Tadao Ando Interview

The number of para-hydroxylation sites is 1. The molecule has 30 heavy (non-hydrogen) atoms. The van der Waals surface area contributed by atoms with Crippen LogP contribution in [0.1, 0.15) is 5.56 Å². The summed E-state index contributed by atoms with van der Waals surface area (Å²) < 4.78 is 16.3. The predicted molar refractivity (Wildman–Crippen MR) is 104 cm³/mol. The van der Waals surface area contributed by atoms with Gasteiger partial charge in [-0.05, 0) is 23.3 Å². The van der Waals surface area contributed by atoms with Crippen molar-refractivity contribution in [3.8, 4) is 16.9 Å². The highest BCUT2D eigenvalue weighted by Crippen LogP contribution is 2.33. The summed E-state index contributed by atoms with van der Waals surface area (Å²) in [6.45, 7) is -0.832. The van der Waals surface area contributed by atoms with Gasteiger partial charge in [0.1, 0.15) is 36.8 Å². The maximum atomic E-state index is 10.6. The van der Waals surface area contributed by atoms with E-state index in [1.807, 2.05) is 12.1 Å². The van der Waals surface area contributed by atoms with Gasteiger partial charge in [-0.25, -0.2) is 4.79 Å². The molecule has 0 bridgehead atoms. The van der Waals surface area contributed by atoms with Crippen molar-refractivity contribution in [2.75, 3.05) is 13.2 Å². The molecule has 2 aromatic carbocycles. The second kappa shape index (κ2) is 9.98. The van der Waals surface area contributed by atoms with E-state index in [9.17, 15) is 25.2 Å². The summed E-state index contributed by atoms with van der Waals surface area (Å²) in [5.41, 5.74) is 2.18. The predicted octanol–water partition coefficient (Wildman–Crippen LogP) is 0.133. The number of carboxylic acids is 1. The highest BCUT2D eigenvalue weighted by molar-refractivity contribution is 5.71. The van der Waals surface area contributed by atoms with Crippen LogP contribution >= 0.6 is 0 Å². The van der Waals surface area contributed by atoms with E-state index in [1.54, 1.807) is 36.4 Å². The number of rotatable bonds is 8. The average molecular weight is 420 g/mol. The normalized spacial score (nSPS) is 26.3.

The difference between Tadao Ando's work and modem architecture in the West lies in the understanding of nature. The Japanese accept nature and live with it but in the West buildings protect the inhabitants from nature. For our generation, scientific and technological advance is so significant, Ando suggests, that we have become conditioned by it, but he believes that in the next generation science will be balanced by nature. Opposed to the creeping menace of consumerism, he has a profound respect for nature, the influence of climate, the change of seasons, weather, wind and rain, based on the animistic national religion of Shinto. He predicts that in future Eastern and Western preoccupations will overlap and open up a new world. By his mid thirties Ando began to think of an international architecture which could only be conceived by a Japanese. His potential contribution to the small home and compact Cities is enormous. Ando is a native of 0saka a historic port and an oriental Venice where commerce is combined with creativity. He is fond of the vigorous but sadly disappearing life of the old market arcades where people engage with each other with a passion reminiscent of Mediterranean cities.